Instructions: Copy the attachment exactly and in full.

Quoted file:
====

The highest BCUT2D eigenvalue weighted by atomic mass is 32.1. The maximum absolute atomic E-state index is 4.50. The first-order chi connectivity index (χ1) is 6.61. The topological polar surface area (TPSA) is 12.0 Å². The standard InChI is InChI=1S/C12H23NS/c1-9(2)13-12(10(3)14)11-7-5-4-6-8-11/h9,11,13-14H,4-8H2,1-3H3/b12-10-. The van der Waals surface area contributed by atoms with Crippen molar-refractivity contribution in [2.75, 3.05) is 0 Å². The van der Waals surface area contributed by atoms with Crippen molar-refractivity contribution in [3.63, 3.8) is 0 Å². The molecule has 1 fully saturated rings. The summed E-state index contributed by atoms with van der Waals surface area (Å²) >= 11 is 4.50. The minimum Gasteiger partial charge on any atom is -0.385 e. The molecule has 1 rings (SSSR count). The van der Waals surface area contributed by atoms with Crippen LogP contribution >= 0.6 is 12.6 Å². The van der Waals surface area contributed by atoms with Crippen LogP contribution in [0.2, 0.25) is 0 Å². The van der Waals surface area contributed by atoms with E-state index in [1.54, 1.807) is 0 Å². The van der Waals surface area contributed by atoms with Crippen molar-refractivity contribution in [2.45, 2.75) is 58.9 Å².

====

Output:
The highest BCUT2D eigenvalue weighted by atomic mass is 32.1. The maximum absolute atomic E-state index is 4.50. The first-order chi connectivity index (χ1) is 6.61. The topological polar surface area (TPSA) is 12.0 Å². The standard InChI is InChI=1S/C12H23NS/c1-9(2)13-12(10(3)14)11-7-5-4-6-8-11/h9,11,13-14H,4-8H2,1-3H3/b12-10-. The van der Waals surface area contributed by atoms with Crippen molar-refractivity contribution in [2.75, 3.05) is 0 Å². The van der Waals surface area contributed by atoms with Crippen molar-refractivity contribution in [3.63, 3.8) is 0 Å². The molecule has 1 fully saturated rings. The summed E-state index contributed by atoms with van der Waals surface area (Å²) >= 11 is 4.50. The minimum Gasteiger partial charge on any atom is -0.385 e. The molecule has 1 rings (SSSR count). The van der Waals surface area contributed by atoms with Crippen LogP contribution >= 0.6 is 12.6 Å². The van der Waals surface area contributed by atoms with Crippen LogP contribution in [0.2, 0.25) is 0 Å². The van der Waals surface area contributed by atoms with E-state index in [1.54, 1.807) is 0 Å². The van der Waals surface area contributed by atoms with Crippen molar-refractivity contribution in [2.45, 2.75) is 58.9 Å².